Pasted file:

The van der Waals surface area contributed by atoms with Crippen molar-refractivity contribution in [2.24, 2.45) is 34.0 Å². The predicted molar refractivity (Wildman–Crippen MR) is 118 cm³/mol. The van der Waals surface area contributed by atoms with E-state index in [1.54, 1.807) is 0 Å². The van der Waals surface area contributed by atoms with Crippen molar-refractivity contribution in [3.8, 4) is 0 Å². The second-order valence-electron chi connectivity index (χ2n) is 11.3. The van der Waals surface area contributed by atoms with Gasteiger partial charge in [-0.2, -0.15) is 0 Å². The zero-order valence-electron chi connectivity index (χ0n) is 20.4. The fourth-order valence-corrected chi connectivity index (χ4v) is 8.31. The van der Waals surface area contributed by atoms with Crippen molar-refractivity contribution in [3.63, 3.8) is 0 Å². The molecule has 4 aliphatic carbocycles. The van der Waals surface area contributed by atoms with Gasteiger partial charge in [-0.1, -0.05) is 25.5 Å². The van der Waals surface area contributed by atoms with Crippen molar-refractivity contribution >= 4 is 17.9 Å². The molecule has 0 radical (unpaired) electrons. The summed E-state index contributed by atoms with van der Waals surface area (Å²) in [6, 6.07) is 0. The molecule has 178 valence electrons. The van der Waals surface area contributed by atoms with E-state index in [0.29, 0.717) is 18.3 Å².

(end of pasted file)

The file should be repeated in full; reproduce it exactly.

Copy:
The van der Waals surface area contributed by atoms with Crippen molar-refractivity contribution in [2.24, 2.45) is 34.0 Å². The predicted molar refractivity (Wildman–Crippen MR) is 118 cm³/mol. The van der Waals surface area contributed by atoms with E-state index in [1.54, 1.807) is 0 Å². The van der Waals surface area contributed by atoms with Crippen molar-refractivity contribution in [3.8, 4) is 0 Å². The second-order valence-electron chi connectivity index (χ2n) is 11.3. The van der Waals surface area contributed by atoms with Gasteiger partial charge in [-0.2, -0.15) is 0 Å². The zero-order valence-electron chi connectivity index (χ0n) is 20.4. The fourth-order valence-corrected chi connectivity index (χ4v) is 8.31. The van der Waals surface area contributed by atoms with Crippen molar-refractivity contribution in [3.63, 3.8) is 0 Å². The molecule has 4 aliphatic carbocycles. The van der Waals surface area contributed by atoms with Gasteiger partial charge in [-0.1, -0.05) is 25.5 Å². The van der Waals surface area contributed by atoms with Crippen molar-refractivity contribution >= 4 is 17.9 Å². The molecule has 0 radical (unpaired) electrons. The summed E-state index contributed by atoms with van der Waals surface area (Å²) in [6, 6.07) is 0. The molecule has 178 valence electrons. The van der Waals surface area contributed by atoms with E-state index in [0.29, 0.717) is 18.3 Å².